It’s everywhere in popular culture: teenage boys are “cool,” knowledgeable, and together. They’re smarter than the grown-ups and they don’t need anyone else, accept their tribe. At the same time, the marketplace and media contrasts the “cool” teenager with the bumbling, foolish, easily duped, emotionally weak, immature grown-up.

The film “Ferris Bueller’s Day Off”, marketed as a “comedy,” captures the image of the independent, albeit outlandish, young teenage male. He fools his parents and outsmarts the bumbling, oafish high school principal.

The popular culture idolizes and markets to youth. It portrays age as weakness, often ridiculing adulthood and maturity. When programming and advertising promote communication between teenage boys and grown-ups, it is to share buying products, talk about something current in teen culture or to poke fun at adulthood. Conversation is steered back toward adolescence, not forward into adulthood.

Given all of this, no wonder it’s close to impossible for parents to recognize that their sons need them. Unfortunately, when parents buy into the sham that their sons don’t need them anymore, it’s a fire sale. They end up with heartaches and aggravation. It’s one fight after another over issues that never resolve because the premise is false and the issues are really red-herrings.

In mythology and tales, dragons are dangerous and speak in riddles. Teenage boys are no different. They’ll threaten you, tempt and test you, and burn you when you fall prey to their antics. Their needs are in code: the clues are in their language and in the patterns of their behavior. Parents and other adults are challenged to decipher the code.

Teenage boys need their parents. It just happens to be that what they need from their folks are different qualities than what they needed when they were little boys. Some of the qualities teenage boys need include mature modeling, boundaries, inspiration, encouragement, solace, strength, kindness, firmness, opportunities, practice, and safety. And most importantly, they need their parents not to believe they’re not needed: to see through the performance to the real need and not be controlled by their act.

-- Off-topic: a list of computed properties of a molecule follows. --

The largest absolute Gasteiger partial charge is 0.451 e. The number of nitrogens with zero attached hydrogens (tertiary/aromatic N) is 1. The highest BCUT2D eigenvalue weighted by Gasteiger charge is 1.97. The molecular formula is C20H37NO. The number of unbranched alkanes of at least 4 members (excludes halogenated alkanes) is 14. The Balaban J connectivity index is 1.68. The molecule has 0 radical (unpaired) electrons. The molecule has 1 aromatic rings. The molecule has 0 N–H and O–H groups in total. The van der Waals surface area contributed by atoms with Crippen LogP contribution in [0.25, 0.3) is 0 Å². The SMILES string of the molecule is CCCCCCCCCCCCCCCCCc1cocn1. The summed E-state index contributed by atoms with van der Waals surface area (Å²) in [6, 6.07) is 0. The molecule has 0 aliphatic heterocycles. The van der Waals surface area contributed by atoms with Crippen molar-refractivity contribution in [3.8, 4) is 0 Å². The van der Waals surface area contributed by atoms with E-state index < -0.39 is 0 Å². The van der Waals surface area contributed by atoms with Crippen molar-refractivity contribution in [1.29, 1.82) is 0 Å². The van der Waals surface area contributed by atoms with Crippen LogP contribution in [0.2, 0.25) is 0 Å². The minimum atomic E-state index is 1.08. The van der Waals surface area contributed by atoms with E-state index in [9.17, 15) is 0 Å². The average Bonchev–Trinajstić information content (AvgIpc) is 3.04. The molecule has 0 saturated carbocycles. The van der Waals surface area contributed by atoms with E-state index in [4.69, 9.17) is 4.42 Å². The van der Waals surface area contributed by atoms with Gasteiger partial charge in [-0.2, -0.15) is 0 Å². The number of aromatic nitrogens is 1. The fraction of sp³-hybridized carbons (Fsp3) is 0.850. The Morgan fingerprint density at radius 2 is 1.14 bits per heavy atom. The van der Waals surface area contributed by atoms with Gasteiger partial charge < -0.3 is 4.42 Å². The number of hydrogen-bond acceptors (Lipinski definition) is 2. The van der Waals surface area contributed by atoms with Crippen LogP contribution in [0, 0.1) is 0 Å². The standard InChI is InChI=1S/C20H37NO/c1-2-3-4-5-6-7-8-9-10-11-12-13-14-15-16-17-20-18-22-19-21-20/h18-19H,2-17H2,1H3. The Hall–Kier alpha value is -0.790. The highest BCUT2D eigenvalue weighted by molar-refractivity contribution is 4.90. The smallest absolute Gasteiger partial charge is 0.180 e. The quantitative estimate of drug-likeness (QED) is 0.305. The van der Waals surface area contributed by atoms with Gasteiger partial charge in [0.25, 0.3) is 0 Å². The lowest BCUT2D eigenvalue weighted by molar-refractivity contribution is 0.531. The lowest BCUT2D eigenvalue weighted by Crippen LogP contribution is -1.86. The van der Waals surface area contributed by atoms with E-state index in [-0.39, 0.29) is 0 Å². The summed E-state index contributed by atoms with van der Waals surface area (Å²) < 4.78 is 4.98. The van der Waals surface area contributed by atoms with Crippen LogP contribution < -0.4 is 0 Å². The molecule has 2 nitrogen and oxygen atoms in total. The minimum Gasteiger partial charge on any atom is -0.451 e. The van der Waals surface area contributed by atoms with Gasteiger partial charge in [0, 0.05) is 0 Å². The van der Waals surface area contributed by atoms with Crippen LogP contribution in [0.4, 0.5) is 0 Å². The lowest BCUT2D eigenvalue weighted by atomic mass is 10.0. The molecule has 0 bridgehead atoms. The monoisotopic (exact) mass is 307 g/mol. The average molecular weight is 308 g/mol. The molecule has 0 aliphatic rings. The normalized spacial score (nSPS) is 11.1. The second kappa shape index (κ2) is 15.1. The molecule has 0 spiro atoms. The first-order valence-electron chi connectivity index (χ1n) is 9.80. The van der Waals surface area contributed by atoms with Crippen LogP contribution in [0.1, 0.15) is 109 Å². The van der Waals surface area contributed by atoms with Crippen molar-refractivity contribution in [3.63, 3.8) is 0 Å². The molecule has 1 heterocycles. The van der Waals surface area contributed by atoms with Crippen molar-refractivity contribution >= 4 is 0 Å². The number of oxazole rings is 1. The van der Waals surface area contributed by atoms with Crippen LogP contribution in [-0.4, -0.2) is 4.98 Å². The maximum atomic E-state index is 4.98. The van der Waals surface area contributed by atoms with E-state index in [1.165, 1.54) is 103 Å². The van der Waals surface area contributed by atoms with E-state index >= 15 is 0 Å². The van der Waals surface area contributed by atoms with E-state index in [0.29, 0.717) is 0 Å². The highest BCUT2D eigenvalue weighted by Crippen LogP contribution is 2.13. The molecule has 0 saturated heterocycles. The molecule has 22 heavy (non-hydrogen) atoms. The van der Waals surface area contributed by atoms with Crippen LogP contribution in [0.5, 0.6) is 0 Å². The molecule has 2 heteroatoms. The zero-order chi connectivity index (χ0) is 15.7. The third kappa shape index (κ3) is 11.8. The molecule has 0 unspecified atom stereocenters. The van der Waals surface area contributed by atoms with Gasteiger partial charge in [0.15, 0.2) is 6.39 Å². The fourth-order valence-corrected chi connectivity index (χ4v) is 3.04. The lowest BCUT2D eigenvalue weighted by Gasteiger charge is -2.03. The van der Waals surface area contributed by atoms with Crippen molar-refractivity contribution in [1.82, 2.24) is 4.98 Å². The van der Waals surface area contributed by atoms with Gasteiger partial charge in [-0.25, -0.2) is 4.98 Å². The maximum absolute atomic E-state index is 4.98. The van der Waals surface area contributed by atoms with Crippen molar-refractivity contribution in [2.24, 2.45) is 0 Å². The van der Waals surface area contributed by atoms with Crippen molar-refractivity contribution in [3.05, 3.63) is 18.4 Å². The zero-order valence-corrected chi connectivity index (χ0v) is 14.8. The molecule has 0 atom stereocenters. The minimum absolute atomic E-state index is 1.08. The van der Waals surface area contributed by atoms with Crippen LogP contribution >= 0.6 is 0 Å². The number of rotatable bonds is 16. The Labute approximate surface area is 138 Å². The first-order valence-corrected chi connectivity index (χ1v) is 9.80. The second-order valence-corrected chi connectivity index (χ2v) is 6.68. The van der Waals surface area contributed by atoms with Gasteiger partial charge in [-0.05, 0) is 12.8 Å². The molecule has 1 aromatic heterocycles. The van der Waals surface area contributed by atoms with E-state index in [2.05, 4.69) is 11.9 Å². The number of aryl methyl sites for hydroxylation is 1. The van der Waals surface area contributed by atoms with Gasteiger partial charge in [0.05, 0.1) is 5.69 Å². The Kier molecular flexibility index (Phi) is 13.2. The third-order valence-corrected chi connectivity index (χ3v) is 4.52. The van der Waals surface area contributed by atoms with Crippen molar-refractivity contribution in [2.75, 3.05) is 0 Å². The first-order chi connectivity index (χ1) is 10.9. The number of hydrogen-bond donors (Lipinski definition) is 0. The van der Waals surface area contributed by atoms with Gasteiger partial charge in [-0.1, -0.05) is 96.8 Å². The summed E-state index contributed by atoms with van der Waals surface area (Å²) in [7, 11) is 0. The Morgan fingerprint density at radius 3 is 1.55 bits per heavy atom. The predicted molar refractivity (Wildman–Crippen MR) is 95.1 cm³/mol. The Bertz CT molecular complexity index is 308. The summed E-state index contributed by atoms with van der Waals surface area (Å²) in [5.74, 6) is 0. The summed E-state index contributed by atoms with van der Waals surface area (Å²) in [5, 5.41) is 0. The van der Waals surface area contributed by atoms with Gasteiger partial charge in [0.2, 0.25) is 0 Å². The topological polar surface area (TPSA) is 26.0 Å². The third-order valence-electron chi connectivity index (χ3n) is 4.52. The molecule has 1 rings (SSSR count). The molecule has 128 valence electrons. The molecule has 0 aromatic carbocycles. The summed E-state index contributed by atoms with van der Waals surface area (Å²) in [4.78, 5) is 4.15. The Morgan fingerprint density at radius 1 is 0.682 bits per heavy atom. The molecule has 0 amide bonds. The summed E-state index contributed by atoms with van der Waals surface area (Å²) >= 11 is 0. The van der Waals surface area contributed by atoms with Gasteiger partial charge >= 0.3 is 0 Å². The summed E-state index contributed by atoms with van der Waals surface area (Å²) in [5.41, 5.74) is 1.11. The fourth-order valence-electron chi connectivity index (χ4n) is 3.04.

Teenage boys are not ready to grow up. They’re basically ignorant and scared about adult realities. They are not developing confidence in themselves nor a sense that they can handle the future. They need their parents to help make their way into young manhood. It is a necessary skill . . . it is also deeply satisfying.

©2012 Ted Braude

Related: Issues, Books

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Youth is wholly experimental. - Robert Louis Stevenson


Ted Braude is an expert on boys: known as “the dragon tamer” and the “boy whisperer.” A mentor, a martial artist, a musician, a writer and a counselor, he brings boys into young manhood. No small feat. He serves their interests, goals and desires, helping them become who they want to be. He’s kind of a “dream wizard.” As a mentor/counselor, he’s served boys in their quest for manhood for 30 years. As a martial artist, he is a second degree black belt in the Japanese martial art Aikido, training with the internationally known Ki master Katsumi Niikura Sensei. As a musician, he has been a professional and amateur multi-instrumentalist and singer since he was six years old. As a writer, he is a former columnist for The Detroit Free Press and The Daily Tribune newspapers and a host of journals & publications. He is the local point man for Boys to Men Mentoring Network in Michigan, a remarkable program that joins boys and men together in a community bringing the boys into young manhood and he is the Director of the BoysWork Project. Royal Oak, Michigan. Contact Ted at E-Mail or or 586-825-6483. An audio version of this column is available at